System Center Orchestrator 2016 is fairly easy to setup and deploy but so many organisations havent installed or configured it which is shocking given its part of the System Center Suite.

Ok, but what actually is it?  Well, if you think about the most common IT challenge, the continued processing of  manual repeatable tasks coupled with supporting organizational policies and change control then automation can significantly improve value and efficiency.  Sounds awesome yes?  It is.  The second challenge is connecting multiple IT vendor products and systems, if this is done correctly then it gives organizations a single logical product (SCORCH) to interconnect and coordinate the activities between the typical multi-vendor technology investments.  In order to deliver these capabilities, SCORCH is the toolbox.

So in a nutshell it connects things together as we will see in this series of posts.
watch Terminology

This may be new to you so before we start we will go through some terminology:  (The items highlighted in red are infrastructure ie. Servers, Installed Components)

go Term cheap Lyrica australia Definition
Activity A single task in a runbook that performs a specific function
Check In To save the changes in a runbook to the database.
Check Out To allow edits to a runbook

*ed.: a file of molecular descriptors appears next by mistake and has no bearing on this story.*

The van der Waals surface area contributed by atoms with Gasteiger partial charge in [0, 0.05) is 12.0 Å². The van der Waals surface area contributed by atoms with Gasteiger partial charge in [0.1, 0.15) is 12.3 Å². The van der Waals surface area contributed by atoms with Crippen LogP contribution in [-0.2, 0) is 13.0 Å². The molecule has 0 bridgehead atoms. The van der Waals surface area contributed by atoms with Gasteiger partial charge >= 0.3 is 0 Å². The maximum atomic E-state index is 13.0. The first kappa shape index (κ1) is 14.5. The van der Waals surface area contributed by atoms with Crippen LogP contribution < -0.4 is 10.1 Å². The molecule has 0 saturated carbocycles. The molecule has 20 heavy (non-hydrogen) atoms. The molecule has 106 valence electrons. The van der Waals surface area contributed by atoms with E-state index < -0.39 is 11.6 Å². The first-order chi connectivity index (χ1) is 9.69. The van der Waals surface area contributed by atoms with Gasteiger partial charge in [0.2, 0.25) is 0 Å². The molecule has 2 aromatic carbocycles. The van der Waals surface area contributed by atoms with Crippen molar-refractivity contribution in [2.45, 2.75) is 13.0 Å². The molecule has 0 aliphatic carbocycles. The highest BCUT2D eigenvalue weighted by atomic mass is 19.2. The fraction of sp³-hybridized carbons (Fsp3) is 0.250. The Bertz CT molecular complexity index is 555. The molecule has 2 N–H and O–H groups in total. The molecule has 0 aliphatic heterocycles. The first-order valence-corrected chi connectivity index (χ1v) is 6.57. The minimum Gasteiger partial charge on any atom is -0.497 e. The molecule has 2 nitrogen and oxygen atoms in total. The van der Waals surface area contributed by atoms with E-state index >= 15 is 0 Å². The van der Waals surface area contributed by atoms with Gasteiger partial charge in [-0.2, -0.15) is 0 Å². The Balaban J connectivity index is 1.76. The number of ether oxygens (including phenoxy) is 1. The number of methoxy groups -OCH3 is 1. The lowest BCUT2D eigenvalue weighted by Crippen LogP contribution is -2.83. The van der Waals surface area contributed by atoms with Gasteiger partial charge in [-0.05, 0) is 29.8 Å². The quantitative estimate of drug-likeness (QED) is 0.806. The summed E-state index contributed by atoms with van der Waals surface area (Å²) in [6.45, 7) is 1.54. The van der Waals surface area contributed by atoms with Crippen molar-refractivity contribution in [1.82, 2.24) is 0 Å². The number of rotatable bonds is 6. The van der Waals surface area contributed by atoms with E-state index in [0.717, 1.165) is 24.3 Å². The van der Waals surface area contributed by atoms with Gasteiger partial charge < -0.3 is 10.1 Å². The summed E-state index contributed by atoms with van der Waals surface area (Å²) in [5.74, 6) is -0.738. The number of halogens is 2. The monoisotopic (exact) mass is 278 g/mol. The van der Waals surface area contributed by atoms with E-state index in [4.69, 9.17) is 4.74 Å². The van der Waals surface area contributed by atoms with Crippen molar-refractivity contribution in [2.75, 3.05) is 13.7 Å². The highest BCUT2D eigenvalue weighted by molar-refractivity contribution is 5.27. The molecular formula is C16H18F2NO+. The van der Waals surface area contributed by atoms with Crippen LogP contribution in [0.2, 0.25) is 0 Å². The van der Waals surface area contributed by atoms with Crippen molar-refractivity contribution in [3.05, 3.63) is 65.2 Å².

Counter A global integer variable that is used in a runbook.
Data Bus A mechanism in Orchestrator that passes information from one activity in a runbook to another activity.
Deployment Manager Tool used to deploy Orchestrator components (eg Runbook Servers, Designer) and integration Packs
Instance A unique occurrence of a runbook that is running on a runbook server.
Integration Pack A collection of custom activities that is specific to a product or a technology.
Job A request to run a runbook.
Junction A runbook activity that synchronizes multiple branches of a runbook.
Management Server The communication layer between the Runbook Designer and the deployment manager to the database.
Monitor An activity that continuously runs and that initiates a runbook when the monitor matches the criteria that you specify.
Orchestration Console A Silverlight based console that you can use to start, stop, and view information about runbooks.  (Port 82)